Chart Action

By Derek Johnson - RAM 7 May 1976

ABBA’s recent promotional tour and bandstand T.V. appearances have done the group’s sales a powerful lot of good.

This fortnight they’re comfortably resting at No.1 on both the albums and singles charts 

And it doesn’t stop there. In all, they have three albums and three singles on the charts. And when the accountants tot up the sales achievements for groups in Oz for the financial year 1975-1976, ABBA are going to be so far ahead of anyone else that they’ll probably even out-total the combined sales of Led Zeppelin and Sherbet 

The question is why?

I mean ABBA are an almost totally anonymous proposition. Can you remember anything interesting about Benny? What’s Agnetha said recently that’s fascinated you?

In truth, all you know about the band is that they look clean and they’re all good friends and they have a jolly good time singing their songs.

At least, this is what comes across in the film clips of the band which, after they’d been shown on the top T.V. shows Countdown and Sound Unlimited, boosted ABBA to top of the pops in Oz – so much so, that Channel 9 spent a fortune importing them out here for a Bandstand special, and the Paul Dainty Corp. are spending much moolah to bring them back later this year for concert performances.

The point is, ABBA are the backlash, the return of washed pop. No rebelliousness here, no challenging the status quo. ABBA make eminently normal, eminently repeatable music and all their better moments at producing it have gone to the top of the singles charts.

That they can produce the goods within a time span of 2-3 minutes is indisputable. The first big hit, Waterloo had a plunging lurching tempo and the orchestral backing, while sounding slightly different, nevertheless sounded instantly familiar. Honey, Honey was a straight out soft pop chant – the sort of thing that Don Kirshner used to produce when he was guiding The Monkees in their early career and producing hits for The Archies (the most anonymous pop group of all, they were cartoon characters and the music was made by a series of session musicians).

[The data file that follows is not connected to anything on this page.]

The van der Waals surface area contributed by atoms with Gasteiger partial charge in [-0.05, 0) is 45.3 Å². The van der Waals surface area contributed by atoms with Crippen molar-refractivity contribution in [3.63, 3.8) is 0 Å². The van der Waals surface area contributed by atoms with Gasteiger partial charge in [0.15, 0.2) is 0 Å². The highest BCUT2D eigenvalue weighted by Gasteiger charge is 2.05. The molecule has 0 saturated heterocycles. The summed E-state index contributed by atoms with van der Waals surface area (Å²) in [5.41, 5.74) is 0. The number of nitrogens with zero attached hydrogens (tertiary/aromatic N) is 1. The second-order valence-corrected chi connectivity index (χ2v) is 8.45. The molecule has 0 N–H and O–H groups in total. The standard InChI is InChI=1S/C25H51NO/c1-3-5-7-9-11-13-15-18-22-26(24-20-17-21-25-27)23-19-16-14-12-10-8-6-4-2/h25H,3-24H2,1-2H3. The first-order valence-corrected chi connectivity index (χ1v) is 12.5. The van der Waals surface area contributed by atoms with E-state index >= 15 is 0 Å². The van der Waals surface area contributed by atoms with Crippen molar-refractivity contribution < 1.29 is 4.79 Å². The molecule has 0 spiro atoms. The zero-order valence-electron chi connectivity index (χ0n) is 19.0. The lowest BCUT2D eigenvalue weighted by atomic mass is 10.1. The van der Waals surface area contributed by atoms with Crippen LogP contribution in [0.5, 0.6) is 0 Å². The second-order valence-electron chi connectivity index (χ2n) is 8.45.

And so it goes. Mamma Mia, I Do, I Do, I Do, I Do, I Do, Ring, Ring, and most recently Fernando. 

Ring, Ring is back to the Don Kirshner formula, and whilst in Australia, the group seemed fairly embarrassed that it had been released as a single.

But they have reason to be prouder of Mamma Mia and S.O.S., both superbly produced, concise pop songs with hooklines that seem so smooth but which nevertheless bury themselves inside yer head. I Do, I Do, I Do, I Do, I Do and Fernando are quirkier with I Do, I Do, I Do, I Do, I Do utilizing a 1940s type sax riff and Fernando daringly fading the vocals into a swirl of castanets and piccolos. When it comes to albums though, the group lack the ability to stretch those 2-3 minute demonstrations of memorabilia into any sort of coherent entity. The singles are literally The Best Of ABBA. There’s no hitherto undiscovered brilliance on the albums that hasn’t already been on the singles charts – except maybe for Tropical Loveland off the ABBA album which is a neat exercise in smoothing a reggae beat into a bouncy little choon. The ABBA album by the way also contains the group’s most prominent lapse into tastlessness, a cut and thrust job on the William Tell Overture featuring Benny on piano, called Intermezzo No.1. Pure corn, and worst of all it sounds as if the group is serious.

Still it doesn’t seem to have affected their sales of the album overmuch. Once the public have taken a group so much to heart, and as long as the said group just keeps on smiling and keeps the bad moments to a minimum, the sky is the limit. Forget raunch, be part of the jolly nice backlash.

Photo: Does this thing look like a jolly good time to you?

© 1976 RAM. Thanks to Samuel Inglles